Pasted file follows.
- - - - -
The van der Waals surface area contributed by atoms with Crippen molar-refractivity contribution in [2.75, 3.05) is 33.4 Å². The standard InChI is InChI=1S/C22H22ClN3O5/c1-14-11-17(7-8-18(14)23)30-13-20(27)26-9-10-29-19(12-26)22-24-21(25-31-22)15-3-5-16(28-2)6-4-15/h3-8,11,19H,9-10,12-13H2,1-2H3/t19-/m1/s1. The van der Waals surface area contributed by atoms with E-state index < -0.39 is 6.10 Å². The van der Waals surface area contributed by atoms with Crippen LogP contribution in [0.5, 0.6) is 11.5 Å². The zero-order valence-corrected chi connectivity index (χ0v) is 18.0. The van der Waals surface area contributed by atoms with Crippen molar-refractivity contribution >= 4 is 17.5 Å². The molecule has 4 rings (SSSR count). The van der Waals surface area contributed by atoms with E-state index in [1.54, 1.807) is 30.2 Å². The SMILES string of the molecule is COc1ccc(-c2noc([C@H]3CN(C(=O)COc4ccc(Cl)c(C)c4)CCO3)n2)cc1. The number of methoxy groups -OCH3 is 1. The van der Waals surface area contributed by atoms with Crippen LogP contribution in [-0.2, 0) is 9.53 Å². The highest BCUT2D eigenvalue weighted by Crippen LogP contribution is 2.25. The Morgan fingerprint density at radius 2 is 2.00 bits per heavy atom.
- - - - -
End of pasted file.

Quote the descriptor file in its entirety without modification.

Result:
The van der Waals surface area contributed by atoms with Crippen molar-refractivity contribution in [2.75, 3.05) is 33.4 Å². The standard InChI is InChI=1S/C22H22ClN3O5/c1-14-11-17(7-8-18(14)23)30-13-20(27)26-9-10-29-19(12-26)22-24-21(25-31-22)15-3-5-16(28-2)6-4-15/h3-8,11,19H,9-10,12-13H2,1-2H3/t19-/m1/s1. The van der Waals surface area contributed by atoms with E-state index < -0.39 is 6.10 Å². The van der Waals surface area contributed by atoms with Crippen LogP contribution in [0.5, 0.6) is 11.5 Å². The zero-order valence-corrected chi connectivity index (χ0v) is 18.0. The van der Waals surface area contributed by atoms with Crippen molar-refractivity contribution >= 4 is 17.5 Å². The molecule has 4 rings (SSSR count). The van der Waals surface area contributed by atoms with E-state index in [1.54, 1.807) is 30.2 Å². The SMILES string of the molecule is COc1ccc(-c2noc([C@H]3CN(C(=O)COc4ccc(Cl)c(C)c4)CCO3)n2)cc1. The number of methoxy groups -OCH3 is 1. The van der Waals surface area contributed by atoms with Crippen LogP contribution in [-0.2, 0) is 9.53 Å². The highest BCUT2D eigenvalue weighted by Crippen LogP contribution is 2.25. The Morgan fingerprint density at radius 2 is 2.00 bits per heavy atom.